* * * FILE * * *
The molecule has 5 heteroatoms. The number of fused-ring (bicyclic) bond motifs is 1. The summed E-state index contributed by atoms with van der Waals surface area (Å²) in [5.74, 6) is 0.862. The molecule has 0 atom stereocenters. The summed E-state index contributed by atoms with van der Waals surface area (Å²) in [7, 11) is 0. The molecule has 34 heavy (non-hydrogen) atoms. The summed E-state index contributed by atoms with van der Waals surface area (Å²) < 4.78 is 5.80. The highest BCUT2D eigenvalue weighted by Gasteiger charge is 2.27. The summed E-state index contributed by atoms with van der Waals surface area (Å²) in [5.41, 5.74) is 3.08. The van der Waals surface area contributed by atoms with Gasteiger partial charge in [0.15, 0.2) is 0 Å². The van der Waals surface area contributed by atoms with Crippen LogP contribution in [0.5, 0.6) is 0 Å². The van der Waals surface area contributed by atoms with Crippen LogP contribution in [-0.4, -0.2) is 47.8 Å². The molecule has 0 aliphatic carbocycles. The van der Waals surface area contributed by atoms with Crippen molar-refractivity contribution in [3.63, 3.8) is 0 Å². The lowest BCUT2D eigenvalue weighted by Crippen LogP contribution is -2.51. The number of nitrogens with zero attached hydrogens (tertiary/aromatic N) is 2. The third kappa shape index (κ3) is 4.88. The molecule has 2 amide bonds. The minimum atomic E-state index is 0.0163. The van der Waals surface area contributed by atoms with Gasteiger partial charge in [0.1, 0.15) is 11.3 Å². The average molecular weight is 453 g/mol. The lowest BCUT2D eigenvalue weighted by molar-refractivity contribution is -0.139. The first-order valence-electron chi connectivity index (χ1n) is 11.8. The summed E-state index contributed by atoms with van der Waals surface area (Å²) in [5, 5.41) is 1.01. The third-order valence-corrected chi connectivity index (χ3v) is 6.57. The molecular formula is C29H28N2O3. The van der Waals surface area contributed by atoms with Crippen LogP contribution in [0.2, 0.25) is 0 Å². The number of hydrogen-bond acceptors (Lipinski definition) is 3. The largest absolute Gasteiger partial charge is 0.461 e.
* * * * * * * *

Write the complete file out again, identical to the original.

The molecule has 5 heteroatoms. The number of fused-ring (bicyclic) bond motifs is 1. The summed E-state index contributed by atoms with van der Waals surface area (Å²) in [5.74, 6) is 0.862. The molecule has 0 atom stereocenters. The summed E-state index contributed by atoms with van der Waals surface area (Å²) in [7, 11) is 0. The molecule has 34 heavy (non-hydrogen) atoms. The summed E-state index contributed by atoms with van der Waals surface area (Å²) < 4.78 is 5.80. The highest BCUT2D eigenvalue weighted by Gasteiger charge is 2.27. The summed E-state index contributed by atoms with van der Waals surface area (Å²) in [5.41, 5.74) is 3.08. The van der Waals surface area contributed by atoms with Gasteiger partial charge in [0.15, 0.2) is 0 Å². The van der Waals surface area contributed by atoms with Crippen LogP contribution in [0.5, 0.6) is 0 Å². The van der Waals surface area contributed by atoms with Crippen LogP contribution in [-0.4, -0.2) is 47.8 Å². The molecule has 0 aliphatic carbocycles. The van der Waals surface area contributed by atoms with Crippen molar-refractivity contribution in [3.63, 3.8) is 0 Å². The lowest BCUT2D eigenvalue weighted by Crippen LogP contribution is -2.51. The number of nitrogens with zero attached hydrogens (tertiary/aromatic N) is 2. The third kappa shape index (κ3) is 4.88. The molecule has 2 amide bonds. The minimum atomic E-state index is 0.0163. The van der Waals surface area contributed by atoms with Gasteiger partial charge in [0.1, 0.15) is 11.3 Å². The average molecular weight is 453 g/mol. The lowest BCUT2D eigenvalue weighted by molar-refractivity contribution is -0.139. The first-order valence-electron chi connectivity index (χ1n) is 11.8. The summed E-state index contributed by atoms with van der Waals surface area (Å²) in [5, 5.41) is 1.01. The third-order valence-corrected chi connectivity index (χ3v) is 6.57. The molecular formula is C29H28N2O3. The van der Waals surface area contributed by atoms with Crippen LogP contribution in [0.2, 0.25) is 0 Å². The number of hydrogen-bond acceptors (Lipinski definition) is 3. The largest absolute Gasteiger partial charge is 0.461 e.